Vilander is relishing the opportunity to race alongside Davide Rigon in the No. 71 Ferrari, and is eager to bounce back from an early retirement at Le Mans.

“I’m happy to be able to return to the FIA WEC with the 488 GTE of AF Corse team. This is my chance to cancel the disappointment of the 24 Hours of Le Mans as soon as possible,” Vilander said.

“Car number 71 is in the top places of the championship standings, and I will give all I have to achieve the best possible result at Nürburgring, to help Ferrari in the manufacturers’ championship and Davide Rigon in the drivers’ ranking.”

British GP expands to four-day schedule, F2/GP3 practice set for Thursday

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The British Grand Prix weekend will expand to a four-day schedule next month as Formula 2 and GP3 practice running gets shifted to Thursday.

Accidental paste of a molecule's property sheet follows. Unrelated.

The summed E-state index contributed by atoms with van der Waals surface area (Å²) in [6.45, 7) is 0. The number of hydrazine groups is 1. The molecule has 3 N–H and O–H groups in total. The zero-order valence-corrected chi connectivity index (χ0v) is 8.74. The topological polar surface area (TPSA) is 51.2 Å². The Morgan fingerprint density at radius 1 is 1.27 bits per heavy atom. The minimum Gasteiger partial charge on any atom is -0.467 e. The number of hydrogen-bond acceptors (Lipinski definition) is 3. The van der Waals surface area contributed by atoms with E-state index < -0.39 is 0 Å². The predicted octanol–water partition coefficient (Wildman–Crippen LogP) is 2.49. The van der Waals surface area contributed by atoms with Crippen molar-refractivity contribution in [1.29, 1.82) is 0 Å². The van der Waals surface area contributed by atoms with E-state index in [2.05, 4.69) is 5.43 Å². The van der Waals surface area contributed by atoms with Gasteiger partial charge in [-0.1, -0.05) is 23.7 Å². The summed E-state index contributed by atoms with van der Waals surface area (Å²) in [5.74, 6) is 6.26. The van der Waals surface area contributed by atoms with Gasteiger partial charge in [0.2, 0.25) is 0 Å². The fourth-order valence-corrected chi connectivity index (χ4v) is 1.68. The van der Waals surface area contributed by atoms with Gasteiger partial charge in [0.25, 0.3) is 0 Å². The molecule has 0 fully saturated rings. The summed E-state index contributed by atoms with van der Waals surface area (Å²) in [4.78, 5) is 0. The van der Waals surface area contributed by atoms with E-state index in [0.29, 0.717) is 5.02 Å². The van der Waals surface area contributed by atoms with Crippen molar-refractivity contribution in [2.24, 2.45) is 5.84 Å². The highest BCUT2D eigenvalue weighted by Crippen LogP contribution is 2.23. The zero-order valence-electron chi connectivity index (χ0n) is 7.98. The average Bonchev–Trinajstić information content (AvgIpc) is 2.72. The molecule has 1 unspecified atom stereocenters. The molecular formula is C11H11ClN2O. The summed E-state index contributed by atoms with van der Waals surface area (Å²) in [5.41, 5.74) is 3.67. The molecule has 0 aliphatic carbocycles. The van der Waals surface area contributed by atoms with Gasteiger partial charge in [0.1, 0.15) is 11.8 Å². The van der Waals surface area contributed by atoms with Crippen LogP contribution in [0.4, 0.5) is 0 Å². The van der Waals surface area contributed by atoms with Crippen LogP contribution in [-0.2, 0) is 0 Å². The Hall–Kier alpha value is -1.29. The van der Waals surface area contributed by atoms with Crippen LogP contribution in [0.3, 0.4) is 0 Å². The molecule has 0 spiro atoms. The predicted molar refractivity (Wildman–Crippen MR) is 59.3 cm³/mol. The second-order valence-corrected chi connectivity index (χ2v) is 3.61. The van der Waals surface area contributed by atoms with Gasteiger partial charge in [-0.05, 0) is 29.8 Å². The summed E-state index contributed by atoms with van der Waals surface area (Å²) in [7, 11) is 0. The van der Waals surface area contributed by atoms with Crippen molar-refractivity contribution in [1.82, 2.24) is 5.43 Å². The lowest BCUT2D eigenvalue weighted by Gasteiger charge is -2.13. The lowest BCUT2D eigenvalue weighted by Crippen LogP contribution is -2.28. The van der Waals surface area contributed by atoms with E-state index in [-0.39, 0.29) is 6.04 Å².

On-track running for all Formula 1 events traditionally takes place across three days – Friday to Sunday, bar Monaco, where practice is on Thursday – with support events following a similar format.

Silverstone has confirmed its schedule of events for the British Grand Prix weekend, with F2 and GP3 practice slated for Thursday July 13.

F2 practice will run from 15:30 to 16:15 local time at Silverstone on the Thursday, followed by GP3 running from 16:45 to 17:30.

Both support series will hit the track again on Friday for their respective qualifying sessions, taking place after F1’s second practice in the afternoon.

The remainder of the race weekend will go ahead as usual for F2 and GP3, having one race each on both Saturday and Sunday.

The F1 schedule for the weekend remains unchanged, with FP1 and FP2 on Friday, FP3 and qualifying on Saturday, and the race on Sunday.

Both Renault and Williams will take part in special show-runs during the grand prix weekend as part of their 40th anniversary celebrations.

You can see the full British Grand Prix schedule here.